If the entire film was as good and as well paced as the third act, Wonder Woman 1984 would have left me feeling elated. Unfortunately, that is very much not the case.
Wonder Woman 1984, the sequel to 2017’s Wonder Woman, is directed once again by Patty Jenkins, and written by Jenkins, Dave Callaham (The Expendables, Zombieland: Double Tap) and Geoff Johns (Chief Creative Officer of DC Comics). Gal Gadot is back as Diana Prince aka Wonder Woman, Chris Pine is back as Steve Trevor, and newly added is Pedro Pascal as Maxwell Lord, and Kristen Wiig as Barbara Minerva.
The flaws with this film, in my opinion, ultimately fall with the writing. The first two acts of the film are horribly paced. Forty five minutes into the film and there was still no real excitement. It wasn’t until the two hour and six minute mark that I was actually excited to be watching the film.
The emphasis on love / Steve Trevor for Diana is really where they lost me. So much about that did not make sense. Mainly, I didn’t understand why Diana was so chill about Steve coming back, but by taking over the life of a different human being. Furthermore, Diana choosing Steve over saving civilization from complete destruction, and ultimately having Steve be the one to convince her to renounce her wish was utter garbage, and seemingly out of character for Wonder Woman. While 2017’s Wonder Woman was just a well written comic book film, 2020’s Wonder Woman 1984 felt like the writers were trying to play to the female audience, which was insulting and has ultimately failed.
DC/Warner Brothers continue to try and add comedy within their films, as it works so well for their direct competitors over at Marvel/Disney, which is fine. I’m all for that because comic book films should be fun. However, I have never watched a film where every single joke felt forced and fell flat. Any “comedy” in the film is left up to Steve Trevor discovering all the advances that humans have made by the 1980s. It felt like the segment from George of the Jungle or Austin Powers, except poorly executed.
Moving on to a controversial part of the film: Wonder Woman saves two young arab children from the oncoming tanks. That by itself doesn’t seem too bad, save for the white saviour aspect. What is bad is that, in 2014, Gal Gadot had been very vocal in her support of the Israeli army and a mortar strike in Gaza that killed 1,400 Palestinian citizens, including four young children who were playing soccer on the beach. Now, I’m not going to sit here and pretend that I have anything but a basic understanding of the conflict in the Middle East, but to depict a moment so similar, with somebody who was so vocally in support of the strike that killed so many innocent people, well, that just doesn’t sit well with me in the slightest.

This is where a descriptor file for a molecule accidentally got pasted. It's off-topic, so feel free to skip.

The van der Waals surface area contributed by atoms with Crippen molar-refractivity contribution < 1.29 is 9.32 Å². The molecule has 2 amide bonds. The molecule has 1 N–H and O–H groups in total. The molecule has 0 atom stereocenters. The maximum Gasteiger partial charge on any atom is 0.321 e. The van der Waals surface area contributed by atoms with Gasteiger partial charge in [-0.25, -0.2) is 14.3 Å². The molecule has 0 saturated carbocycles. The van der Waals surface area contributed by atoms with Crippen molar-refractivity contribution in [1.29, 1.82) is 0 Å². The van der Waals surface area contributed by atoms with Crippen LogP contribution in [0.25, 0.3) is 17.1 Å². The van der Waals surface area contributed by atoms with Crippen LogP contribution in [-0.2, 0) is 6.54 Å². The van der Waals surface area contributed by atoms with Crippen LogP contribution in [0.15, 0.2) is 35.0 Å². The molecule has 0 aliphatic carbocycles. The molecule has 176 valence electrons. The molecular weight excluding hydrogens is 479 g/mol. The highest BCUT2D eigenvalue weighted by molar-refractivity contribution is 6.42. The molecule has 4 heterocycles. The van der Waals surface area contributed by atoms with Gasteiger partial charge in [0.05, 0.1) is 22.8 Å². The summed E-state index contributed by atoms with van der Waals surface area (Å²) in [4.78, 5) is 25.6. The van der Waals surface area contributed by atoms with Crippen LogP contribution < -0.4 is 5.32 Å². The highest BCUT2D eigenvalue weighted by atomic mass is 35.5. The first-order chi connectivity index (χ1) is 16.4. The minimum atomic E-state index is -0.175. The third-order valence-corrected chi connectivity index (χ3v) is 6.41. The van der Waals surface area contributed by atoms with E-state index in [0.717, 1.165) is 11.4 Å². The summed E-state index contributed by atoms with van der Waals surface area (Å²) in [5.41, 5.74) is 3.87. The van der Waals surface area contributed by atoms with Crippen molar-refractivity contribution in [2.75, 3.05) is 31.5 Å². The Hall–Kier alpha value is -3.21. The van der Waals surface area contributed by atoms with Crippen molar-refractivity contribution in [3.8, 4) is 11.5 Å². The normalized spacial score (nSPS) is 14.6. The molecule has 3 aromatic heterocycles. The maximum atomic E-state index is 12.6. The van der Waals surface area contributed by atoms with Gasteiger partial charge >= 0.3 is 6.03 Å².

The villains, themselves, felt pretty well done. Maxwell Lord very much embodies the mindset of the 1980s, which was that you can do anything as long as you want it bad enough. Barbara Minerva’s transformation into Cheetah was slow and steady. There was a moment where she uses her new found powers to beat up a man who had nearly sexually assaulted her earlier in the film. I don’t know if, at that moment, we were supposed to be rooting against her or if we were supposed to be scared of her, because I was very much in support of what she was doing.
The response to Wonder Woman 1984 has been mixed. Some have really enjoyed it, while others have been stating that it’s the worst superhero film they have ever seen. And, to that, I say you are wrong. You’re just plain wrong, and your sexism is showing. This is like the Captain Marvel sexism all over again. Those that say this is the worst superhero film they have seen, may I recommend that you watch or rewatch Fantastic Four (both versions), Green Lantern, Suicide Squad, Batman & Robin. The list goes on and on. So, unless you can give me that opinion with some concrete reasoning behind it, check your sexism at the door. I didn’t like the film all that much, but it is by no means the worst superhero film ever made.
With a run time of two hours and thirty one minutes and the horribly paced script, the film is a rough one to sit through. I’m going to be honest, I paused it at an hour and a half to pour myself a large glass of wine in order to get through the rest of the film. I have nothing negative to say about Patty Jenkins’ directing. I think she did a wonderful job. Again, had the entire film been as good as the last half hour or so, this would be a very different article.
Wonder Woman 1984 is currently streaming on HBO Max until January 24th, 2021.